The church on St Isaac's Square was ordered by Tsar Alexander I, to replace an earlier Rinaldiesque structure. A specially appointed commission examined several designs, including that of the French-born architect Auguste de Montferrand (1786–1858), who had studied in the atelier of Napoleon's designer, Charles Percier. Monferrand's design was criticised by some members of the commission for the dry and allegedly boring rhythm of its four identical pedimented octastyle porticos. It was also suggested that despite gigantic dimensions, the edifice would look squat and not very impressive. The emperor, who favoured the ponderous Empire style of architecture, had to step in and solve the dispute in Monferrand's favour.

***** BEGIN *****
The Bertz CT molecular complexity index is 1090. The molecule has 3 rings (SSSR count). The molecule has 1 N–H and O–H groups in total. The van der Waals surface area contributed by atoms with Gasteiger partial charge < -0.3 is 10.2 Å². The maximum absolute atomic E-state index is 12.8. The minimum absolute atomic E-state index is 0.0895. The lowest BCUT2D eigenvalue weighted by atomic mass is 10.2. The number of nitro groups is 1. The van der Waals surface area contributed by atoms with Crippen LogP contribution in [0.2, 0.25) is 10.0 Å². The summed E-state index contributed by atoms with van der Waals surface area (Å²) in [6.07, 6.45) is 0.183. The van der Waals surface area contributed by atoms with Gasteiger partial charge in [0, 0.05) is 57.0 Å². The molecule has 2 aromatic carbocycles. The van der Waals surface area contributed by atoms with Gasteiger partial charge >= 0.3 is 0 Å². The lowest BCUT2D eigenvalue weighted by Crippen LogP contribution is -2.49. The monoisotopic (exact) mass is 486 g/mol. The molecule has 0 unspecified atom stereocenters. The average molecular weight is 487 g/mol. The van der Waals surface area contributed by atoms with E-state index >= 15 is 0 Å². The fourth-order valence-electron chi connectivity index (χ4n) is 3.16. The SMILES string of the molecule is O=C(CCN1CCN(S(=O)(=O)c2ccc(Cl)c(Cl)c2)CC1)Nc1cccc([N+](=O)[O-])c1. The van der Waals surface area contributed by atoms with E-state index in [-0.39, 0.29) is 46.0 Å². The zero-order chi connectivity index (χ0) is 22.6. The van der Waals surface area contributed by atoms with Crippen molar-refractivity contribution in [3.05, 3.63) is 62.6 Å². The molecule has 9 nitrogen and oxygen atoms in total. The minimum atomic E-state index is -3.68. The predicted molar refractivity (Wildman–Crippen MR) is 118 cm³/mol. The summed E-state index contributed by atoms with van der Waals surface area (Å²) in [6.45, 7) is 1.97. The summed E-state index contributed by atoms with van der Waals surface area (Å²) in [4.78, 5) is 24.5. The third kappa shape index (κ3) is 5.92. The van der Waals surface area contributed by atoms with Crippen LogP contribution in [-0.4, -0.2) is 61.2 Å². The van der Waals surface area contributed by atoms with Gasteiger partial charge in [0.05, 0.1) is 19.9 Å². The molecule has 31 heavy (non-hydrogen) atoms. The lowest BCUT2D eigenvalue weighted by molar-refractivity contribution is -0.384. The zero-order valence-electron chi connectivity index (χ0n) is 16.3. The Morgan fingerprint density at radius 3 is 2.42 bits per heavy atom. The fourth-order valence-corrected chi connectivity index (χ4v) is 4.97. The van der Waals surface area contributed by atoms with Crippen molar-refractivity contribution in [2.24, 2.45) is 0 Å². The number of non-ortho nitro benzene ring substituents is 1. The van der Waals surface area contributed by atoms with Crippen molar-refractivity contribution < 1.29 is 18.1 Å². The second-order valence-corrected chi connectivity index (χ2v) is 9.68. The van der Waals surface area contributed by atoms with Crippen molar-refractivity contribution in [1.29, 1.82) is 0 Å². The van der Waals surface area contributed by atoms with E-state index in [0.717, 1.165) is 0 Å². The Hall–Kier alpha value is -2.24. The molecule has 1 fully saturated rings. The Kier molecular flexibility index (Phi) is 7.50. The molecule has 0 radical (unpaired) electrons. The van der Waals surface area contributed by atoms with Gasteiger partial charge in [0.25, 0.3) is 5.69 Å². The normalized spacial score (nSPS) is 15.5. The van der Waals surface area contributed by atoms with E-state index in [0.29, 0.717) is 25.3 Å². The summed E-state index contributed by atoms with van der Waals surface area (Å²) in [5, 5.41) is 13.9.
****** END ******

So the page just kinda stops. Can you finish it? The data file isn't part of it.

The cathedral took 40 years to construct, under Montferrand's direction, from 1818 to 1858. Under the Soviet government, the building was abandoned, then turned into a museum of atheism. The dove sculpture was removed, and replaced by a Foucault pendulum. During World War II, the dome was painted over in gray to avoid attracting attention from enemy aircraft. With the fall of communism, the museum has closed and regular worship activity has resumed in the cathedral, but only in the left-hand side chapel. The main body of the cathedral is used for services on feast days only.